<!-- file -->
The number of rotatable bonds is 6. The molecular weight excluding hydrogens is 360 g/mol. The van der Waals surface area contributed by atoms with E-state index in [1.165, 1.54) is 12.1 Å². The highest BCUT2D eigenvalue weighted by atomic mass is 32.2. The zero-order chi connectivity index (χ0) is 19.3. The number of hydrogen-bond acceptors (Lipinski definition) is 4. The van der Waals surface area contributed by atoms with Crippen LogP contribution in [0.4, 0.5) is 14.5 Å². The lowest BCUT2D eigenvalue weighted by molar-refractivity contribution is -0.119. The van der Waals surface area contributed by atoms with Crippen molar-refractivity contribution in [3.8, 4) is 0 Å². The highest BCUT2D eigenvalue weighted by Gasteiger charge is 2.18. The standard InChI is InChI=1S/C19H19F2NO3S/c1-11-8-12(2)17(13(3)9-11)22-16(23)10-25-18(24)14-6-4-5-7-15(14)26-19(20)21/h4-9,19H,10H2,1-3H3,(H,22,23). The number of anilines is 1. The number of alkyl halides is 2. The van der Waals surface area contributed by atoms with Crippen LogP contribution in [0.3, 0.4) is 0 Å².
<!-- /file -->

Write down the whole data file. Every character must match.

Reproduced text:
The number of rotatable bonds is 6. The molecular weight excluding hydrogens is 360 g/mol. The van der Waals surface area contributed by atoms with E-state index in [1.165, 1.54) is 12.1 Å². The highest BCUT2D eigenvalue weighted by atomic mass is 32.2. The zero-order chi connectivity index (χ0) is 19.3. The number of hydrogen-bond acceptors (Lipinski definition) is 4. The van der Waals surface area contributed by atoms with Crippen LogP contribution in [0.4, 0.5) is 14.5 Å². The lowest BCUT2D eigenvalue weighted by molar-refractivity contribution is -0.119. The van der Waals surface area contributed by atoms with Crippen molar-refractivity contribution in [3.8, 4) is 0 Å². The highest BCUT2D eigenvalue weighted by Gasteiger charge is 2.18. The standard InChI is InChI=1S/C19H19F2NO3S/c1-11-8-12(2)17(13(3)9-11)22-16(23)10-25-18(24)14-6-4-5-7-15(14)26-19(20)21/h4-9,19H,10H2,1-3H3,(H,22,23). The number of anilines is 1. The number of alkyl halides is 2. The van der Waals surface area contributed by atoms with Crippen LogP contribution in [0.3, 0.4) is 0 Å².